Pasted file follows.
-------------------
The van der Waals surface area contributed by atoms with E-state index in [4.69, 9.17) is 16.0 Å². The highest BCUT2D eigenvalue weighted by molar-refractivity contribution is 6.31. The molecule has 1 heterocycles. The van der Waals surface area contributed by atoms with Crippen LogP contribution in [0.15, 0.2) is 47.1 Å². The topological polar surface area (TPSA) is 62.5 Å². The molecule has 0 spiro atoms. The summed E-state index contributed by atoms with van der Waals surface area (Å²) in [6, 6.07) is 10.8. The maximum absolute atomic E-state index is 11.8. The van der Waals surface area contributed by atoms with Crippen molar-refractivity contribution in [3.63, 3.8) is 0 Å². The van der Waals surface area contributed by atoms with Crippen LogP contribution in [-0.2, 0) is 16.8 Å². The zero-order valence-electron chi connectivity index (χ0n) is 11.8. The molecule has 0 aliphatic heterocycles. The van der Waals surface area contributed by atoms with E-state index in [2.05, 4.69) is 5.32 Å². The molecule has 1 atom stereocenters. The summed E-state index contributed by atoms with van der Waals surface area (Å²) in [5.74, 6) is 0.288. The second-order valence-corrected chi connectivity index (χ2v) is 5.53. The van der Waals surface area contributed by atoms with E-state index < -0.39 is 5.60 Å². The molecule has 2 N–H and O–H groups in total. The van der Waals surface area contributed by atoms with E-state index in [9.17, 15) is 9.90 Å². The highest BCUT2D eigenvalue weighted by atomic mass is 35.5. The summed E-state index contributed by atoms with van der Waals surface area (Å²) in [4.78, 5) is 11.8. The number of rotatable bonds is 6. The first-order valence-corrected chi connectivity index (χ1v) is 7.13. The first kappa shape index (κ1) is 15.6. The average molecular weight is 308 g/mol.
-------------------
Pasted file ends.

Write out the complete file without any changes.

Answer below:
The van der Waals surface area contributed by atoms with E-state index in [4.69, 9.17) is 16.0 Å². The highest BCUT2D eigenvalue weighted by molar-refractivity contribution is 6.31. The molecule has 1 heterocycles. The van der Waals surface area contributed by atoms with Crippen LogP contribution in [0.15, 0.2) is 47.1 Å². The topological polar surface area (TPSA) is 62.5 Å². The molecule has 0 spiro atoms. The summed E-state index contributed by atoms with van der Waals surface area (Å²) in [6, 6.07) is 10.8. The maximum absolute atomic E-state index is 11.8. The van der Waals surface area contributed by atoms with Crippen molar-refractivity contribution in [3.63, 3.8) is 0 Å². The van der Waals surface area contributed by atoms with Crippen LogP contribution in [-0.2, 0) is 16.8 Å². The zero-order valence-electron chi connectivity index (χ0n) is 11.8. The molecule has 0 aliphatic heterocycles. The van der Waals surface area contributed by atoms with E-state index in [2.05, 4.69) is 5.32 Å². The molecule has 1 atom stereocenters. The summed E-state index contributed by atoms with van der Waals surface area (Å²) in [5.74, 6) is 0.288. The second-order valence-corrected chi connectivity index (χ2v) is 5.53. The van der Waals surface area contributed by atoms with E-state index < -0.39 is 5.60 Å². The molecule has 2 N–H and O–H groups in total. The van der Waals surface area contributed by atoms with E-state index in [9.17, 15) is 9.90 Å². The highest BCUT2D eigenvalue weighted by atomic mass is 35.5. The summed E-state index contributed by atoms with van der Waals surface area (Å²) in [4.78, 5) is 11.8. The number of rotatable bonds is 6. The first-order valence-corrected chi connectivity index (χ1v) is 7.13. The first kappa shape index (κ1) is 15.6. The average molecular weight is 308 g/mol.